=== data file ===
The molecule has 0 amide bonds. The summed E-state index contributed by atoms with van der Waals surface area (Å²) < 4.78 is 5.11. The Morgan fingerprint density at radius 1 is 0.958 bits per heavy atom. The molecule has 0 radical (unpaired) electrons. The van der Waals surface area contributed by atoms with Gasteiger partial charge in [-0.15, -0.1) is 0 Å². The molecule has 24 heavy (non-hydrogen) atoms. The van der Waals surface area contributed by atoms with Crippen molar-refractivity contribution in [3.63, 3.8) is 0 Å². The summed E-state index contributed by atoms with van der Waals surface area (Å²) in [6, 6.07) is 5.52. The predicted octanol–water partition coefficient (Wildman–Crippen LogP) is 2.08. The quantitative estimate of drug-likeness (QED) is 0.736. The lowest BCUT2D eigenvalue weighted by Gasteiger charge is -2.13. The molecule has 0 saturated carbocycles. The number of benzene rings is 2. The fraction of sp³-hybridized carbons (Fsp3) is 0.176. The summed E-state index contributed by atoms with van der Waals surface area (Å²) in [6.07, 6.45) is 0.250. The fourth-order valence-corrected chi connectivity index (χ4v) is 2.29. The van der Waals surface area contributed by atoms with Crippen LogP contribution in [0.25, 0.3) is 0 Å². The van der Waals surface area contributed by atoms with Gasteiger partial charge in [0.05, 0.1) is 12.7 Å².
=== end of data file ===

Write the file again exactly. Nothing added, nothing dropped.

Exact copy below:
The molecule has 0 amide bonds. The summed E-state index contributed by atoms with van der Waals surface area (Å²) < 4.78 is 5.11. The Morgan fingerprint density at radius 1 is 0.958 bits per heavy atom. The molecule has 0 radical (unpaired) electrons. The van der Waals surface area contributed by atoms with Gasteiger partial charge in [-0.15, -0.1) is 0 Å². The molecule has 24 heavy (non-hydrogen) atoms. The van der Waals surface area contributed by atoms with Crippen molar-refractivity contribution in [3.63, 3.8) is 0 Å². The summed E-state index contributed by atoms with van der Waals surface area (Å²) in [6, 6.07) is 5.52. The predicted octanol–water partition coefficient (Wildman–Crippen LogP) is 2.08. The quantitative estimate of drug-likeness (QED) is 0.736. The lowest BCUT2D eigenvalue weighted by Gasteiger charge is -2.13. The molecule has 0 saturated carbocycles. The number of benzene rings is 2. The fraction of sp³-hybridized carbons (Fsp3) is 0.176. The summed E-state index contributed by atoms with van der Waals surface area (Å²) in [6.07, 6.45) is 0.250. The fourth-order valence-corrected chi connectivity index (χ4v) is 2.29. The van der Waals surface area contributed by atoms with Crippen LogP contribution in [0.25, 0.3) is 0 Å². The van der Waals surface area contributed by atoms with Gasteiger partial charge in [0.05, 0.1) is 12.7 Å².